(after stating the facts). The only question necessary to decide is whether or not appellant was an innocent purchaser fot value. Appellant testified that he purchased the notes in the ordinary course of business, giving in payment therefor an automobile worth five or six hundred dollars, that at the date of the purchase he knew nothing about Dunn’s outstanding notes for the purchase of the lot from Ratterree. He further testified that Dunn offered to sell him the lot before he sold same to Mrs. Toye, but that he wanted something on which he could realize immediately. He considered the automobile as good as the lot. Dunn, on the other hand, testified that he told appellant at the time the notes were assigned to him that he still owed his notes on the purchase price. He further testified that the automobile that he received in payment for the notes was worth from $125 -to $200; that he could not sell it for $200. It was merely a question of fact as to whether appellant purchased the notes from Dunn without notice of the equities between Dunn and appellee. Unless there is a clear preponderance of the evidence against the findings of the chancellor, this court will not set them aside. Hinkle v. Broadwater, 73 Ark. 489; Brown v. Wyandotte & Southeastern Ry. Co., 68 Ark. 134; Farmer v. First National Bank, 89 Ark. 132.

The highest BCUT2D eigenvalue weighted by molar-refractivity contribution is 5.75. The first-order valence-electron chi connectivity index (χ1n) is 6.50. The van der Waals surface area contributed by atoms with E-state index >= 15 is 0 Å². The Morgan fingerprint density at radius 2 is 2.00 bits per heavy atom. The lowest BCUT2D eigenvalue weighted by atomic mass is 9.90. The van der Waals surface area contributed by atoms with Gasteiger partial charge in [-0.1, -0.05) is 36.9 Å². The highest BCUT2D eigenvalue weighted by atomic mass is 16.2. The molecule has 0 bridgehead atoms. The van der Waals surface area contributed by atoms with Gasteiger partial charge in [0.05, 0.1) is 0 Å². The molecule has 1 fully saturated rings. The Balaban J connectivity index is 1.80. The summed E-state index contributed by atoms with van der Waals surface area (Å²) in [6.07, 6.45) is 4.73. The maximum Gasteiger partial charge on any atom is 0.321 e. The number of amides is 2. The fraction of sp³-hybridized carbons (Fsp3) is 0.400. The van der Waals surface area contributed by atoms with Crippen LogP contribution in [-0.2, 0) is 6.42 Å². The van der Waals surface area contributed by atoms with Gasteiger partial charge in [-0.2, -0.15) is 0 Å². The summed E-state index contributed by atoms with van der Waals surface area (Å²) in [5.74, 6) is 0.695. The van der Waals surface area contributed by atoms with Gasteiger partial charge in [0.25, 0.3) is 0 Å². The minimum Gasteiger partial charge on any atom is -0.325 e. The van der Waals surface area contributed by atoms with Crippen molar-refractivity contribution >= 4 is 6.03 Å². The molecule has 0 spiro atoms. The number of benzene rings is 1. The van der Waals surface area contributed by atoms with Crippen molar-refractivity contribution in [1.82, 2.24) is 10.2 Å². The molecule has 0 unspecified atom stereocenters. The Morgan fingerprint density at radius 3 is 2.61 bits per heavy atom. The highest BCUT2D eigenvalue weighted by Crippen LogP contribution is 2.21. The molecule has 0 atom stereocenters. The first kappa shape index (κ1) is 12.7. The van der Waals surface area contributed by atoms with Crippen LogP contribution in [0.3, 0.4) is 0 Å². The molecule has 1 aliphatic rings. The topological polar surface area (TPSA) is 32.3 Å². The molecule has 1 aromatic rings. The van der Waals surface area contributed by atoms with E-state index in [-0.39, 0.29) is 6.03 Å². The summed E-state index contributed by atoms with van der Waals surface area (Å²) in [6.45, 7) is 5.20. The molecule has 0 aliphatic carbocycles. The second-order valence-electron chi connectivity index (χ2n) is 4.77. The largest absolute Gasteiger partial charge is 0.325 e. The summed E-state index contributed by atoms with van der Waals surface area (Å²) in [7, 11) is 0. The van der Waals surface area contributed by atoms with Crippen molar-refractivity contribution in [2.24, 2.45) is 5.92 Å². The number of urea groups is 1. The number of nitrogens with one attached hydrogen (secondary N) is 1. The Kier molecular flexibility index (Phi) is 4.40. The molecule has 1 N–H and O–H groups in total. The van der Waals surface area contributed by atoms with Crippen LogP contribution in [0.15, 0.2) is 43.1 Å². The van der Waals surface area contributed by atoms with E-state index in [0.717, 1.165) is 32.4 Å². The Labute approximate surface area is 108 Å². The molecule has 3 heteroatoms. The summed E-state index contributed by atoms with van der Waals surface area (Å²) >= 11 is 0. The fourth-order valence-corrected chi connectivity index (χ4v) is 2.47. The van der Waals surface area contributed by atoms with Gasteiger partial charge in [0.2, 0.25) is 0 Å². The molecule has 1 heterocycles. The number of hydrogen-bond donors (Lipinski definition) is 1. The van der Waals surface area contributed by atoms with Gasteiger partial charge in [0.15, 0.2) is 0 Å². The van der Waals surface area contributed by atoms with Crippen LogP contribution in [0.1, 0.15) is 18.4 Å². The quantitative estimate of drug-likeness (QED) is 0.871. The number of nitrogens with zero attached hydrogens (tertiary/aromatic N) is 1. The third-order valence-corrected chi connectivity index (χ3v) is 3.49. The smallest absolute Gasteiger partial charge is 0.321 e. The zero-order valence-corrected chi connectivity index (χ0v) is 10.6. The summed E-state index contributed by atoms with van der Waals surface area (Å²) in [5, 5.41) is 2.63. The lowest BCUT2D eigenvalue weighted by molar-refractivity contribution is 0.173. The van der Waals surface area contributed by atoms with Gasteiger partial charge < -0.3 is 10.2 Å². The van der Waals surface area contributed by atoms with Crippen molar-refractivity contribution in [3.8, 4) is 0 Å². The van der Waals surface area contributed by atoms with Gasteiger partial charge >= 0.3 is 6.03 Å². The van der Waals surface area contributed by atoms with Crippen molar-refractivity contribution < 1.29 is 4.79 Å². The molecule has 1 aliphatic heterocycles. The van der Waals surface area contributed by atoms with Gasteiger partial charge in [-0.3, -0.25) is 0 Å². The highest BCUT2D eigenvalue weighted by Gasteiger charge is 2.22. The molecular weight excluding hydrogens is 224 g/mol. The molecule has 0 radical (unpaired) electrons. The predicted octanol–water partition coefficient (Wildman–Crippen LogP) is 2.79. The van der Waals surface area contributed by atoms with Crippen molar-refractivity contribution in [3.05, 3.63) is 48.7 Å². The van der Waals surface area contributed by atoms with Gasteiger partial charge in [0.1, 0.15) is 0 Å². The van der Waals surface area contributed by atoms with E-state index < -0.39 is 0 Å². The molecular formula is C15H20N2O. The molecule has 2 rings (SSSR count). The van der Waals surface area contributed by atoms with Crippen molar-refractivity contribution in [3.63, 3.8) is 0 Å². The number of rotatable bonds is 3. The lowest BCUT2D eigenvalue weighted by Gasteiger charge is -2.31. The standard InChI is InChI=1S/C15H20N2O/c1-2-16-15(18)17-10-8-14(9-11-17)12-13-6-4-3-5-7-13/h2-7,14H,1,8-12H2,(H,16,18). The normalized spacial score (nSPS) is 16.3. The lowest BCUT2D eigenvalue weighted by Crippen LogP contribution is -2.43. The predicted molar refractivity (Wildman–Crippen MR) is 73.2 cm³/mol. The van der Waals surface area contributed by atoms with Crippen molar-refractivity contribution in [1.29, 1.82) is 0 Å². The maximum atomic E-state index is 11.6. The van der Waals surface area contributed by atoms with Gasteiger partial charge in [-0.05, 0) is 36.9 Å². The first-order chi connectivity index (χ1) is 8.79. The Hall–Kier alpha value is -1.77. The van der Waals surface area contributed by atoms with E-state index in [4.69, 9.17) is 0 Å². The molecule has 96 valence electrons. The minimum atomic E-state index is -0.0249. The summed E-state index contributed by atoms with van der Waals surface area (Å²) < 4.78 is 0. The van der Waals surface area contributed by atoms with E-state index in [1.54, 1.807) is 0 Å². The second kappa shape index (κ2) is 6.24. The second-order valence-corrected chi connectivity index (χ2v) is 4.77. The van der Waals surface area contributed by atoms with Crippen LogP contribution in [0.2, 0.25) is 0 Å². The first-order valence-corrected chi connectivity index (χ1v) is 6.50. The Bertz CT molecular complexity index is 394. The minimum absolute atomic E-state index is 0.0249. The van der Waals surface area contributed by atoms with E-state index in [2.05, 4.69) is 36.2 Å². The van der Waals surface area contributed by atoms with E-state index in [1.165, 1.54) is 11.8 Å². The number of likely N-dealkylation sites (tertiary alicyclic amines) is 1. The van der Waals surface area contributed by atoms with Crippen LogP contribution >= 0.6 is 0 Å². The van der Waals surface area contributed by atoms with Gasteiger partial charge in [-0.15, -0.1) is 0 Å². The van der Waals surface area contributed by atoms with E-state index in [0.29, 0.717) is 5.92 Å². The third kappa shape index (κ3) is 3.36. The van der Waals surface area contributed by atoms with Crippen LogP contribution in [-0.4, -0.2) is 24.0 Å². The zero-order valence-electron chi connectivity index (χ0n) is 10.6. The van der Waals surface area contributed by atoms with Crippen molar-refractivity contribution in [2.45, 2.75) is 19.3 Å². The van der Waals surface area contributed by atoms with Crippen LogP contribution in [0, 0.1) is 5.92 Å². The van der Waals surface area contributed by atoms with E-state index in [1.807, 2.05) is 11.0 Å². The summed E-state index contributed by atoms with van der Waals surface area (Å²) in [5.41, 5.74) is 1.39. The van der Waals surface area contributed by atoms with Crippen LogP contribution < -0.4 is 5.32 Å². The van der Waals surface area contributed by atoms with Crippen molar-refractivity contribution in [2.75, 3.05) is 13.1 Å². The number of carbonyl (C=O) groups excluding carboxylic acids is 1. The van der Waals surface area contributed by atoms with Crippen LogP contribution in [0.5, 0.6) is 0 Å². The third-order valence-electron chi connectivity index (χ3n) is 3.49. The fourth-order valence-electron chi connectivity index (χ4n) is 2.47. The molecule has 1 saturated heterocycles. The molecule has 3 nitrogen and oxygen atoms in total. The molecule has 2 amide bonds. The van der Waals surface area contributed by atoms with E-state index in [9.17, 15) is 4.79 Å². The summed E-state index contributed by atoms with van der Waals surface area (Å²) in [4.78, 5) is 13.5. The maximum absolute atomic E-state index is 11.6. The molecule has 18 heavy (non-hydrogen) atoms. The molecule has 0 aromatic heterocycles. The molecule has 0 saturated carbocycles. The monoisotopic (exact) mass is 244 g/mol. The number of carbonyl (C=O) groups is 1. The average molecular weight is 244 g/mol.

The testimony seems to be evenly balanced. In such case the finding of the chancellor must be sustained. Litchworth v. Vaughan, 77 Ark. 305. The preponderance must be against the finding of facts by the ohancellor, or else such finding must be upheld. Norman v. Pugh, 75 Ark. 52; J. H. McGill Lumber Co. v. Lane-White Lumber Co., 90 Ark. 426. See also Goerke v. Rodgers, 75 Ark. 72. The chancellor therefore did not err in holding that appellee was not an innocent purchaser.
It is suggested that appellant should be believed in preference to Dunn because Dunn is seeking to shift his legal liabilities on appellant. But Dunn was under the same liability after he gave his testimony as he was before. His testimony did not.tend to relieve him of any liability. He was still liable for the unpaid *541purchase money notes he had executed. Taking the testimony of Dunn as true, as the chancellor found, then appellant knew when he purchased the notes from Dunn that the latter was under obligation to pay off the notes he had given in order to get a title himself, and that he was bound to make appellee a title. He took the assignment of the notes for the purchase money knowing that the assignor and payee was under obligation to make title to the lot when the notes were paid. As assignee with notice, he took the notes burdened with this obligation, and had to fulfill it before he could collect the notes. See Smith v. Henry, 7 Ark. 207; Sorrells v. McHenry, 38 Ark. 133. This was in effect the chancellor’s decree.
No affirmative relief is asked by appellant against Dunn.
The decree is affirmed.